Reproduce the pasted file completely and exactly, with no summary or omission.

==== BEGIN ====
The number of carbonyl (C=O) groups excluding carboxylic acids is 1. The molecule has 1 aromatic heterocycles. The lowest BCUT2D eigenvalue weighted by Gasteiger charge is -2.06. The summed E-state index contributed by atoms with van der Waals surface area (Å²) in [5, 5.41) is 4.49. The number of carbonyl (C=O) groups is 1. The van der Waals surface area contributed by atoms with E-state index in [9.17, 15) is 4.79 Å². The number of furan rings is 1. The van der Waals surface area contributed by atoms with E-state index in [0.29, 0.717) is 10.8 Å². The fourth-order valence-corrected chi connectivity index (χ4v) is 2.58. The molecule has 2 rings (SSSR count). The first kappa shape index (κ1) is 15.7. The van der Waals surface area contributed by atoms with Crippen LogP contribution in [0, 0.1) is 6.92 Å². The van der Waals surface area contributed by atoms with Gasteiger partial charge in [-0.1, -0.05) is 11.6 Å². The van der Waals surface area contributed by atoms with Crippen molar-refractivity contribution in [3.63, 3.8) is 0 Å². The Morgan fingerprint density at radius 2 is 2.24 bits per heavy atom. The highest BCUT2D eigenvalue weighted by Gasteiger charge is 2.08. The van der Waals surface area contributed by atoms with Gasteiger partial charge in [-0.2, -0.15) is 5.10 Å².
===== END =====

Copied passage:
The number of carbonyl (C=O) groups excluding carboxylic acids is 1. The molecule has 1 aromatic heterocycles. The lowest BCUT2D eigenvalue weighted by Gasteiger charge is -2.06. The summed E-state index contributed by atoms with van der Waals surface area (Å²) in [5, 5.41) is 4.49. The number of carbonyl (C=O) groups is 1. The van der Waals surface area contributed by atoms with E-state index in [9.17, 15) is 4.79 Å². The number of furan rings is 1. The van der Waals surface area contributed by atoms with E-state index in [0.29, 0.717) is 10.8 Å². The fourth-order valence-corrected chi connectivity index (χ4v) is 2.58. The molecule has 2 rings (SSSR count). The first kappa shape index (κ1) is 15.7. The van der Waals surface area contributed by atoms with Crippen LogP contribution in [0, 0.1) is 6.92 Å². The van der Waals surface area contributed by atoms with Gasteiger partial charge in [-0.1, -0.05) is 11.6 Å². The van der Waals surface area contributed by atoms with Crippen molar-refractivity contribution in [3.63, 3.8) is 0 Å². The Morgan fingerprint density at radius 2 is 2.24 bits per heavy atom. The highest BCUT2D eigenvalue weighted by Gasteiger charge is 2.08. The van der Waals surface area contributed by atoms with Gasteiger partial charge in [-0.2, -0.15) is 5.10 Å².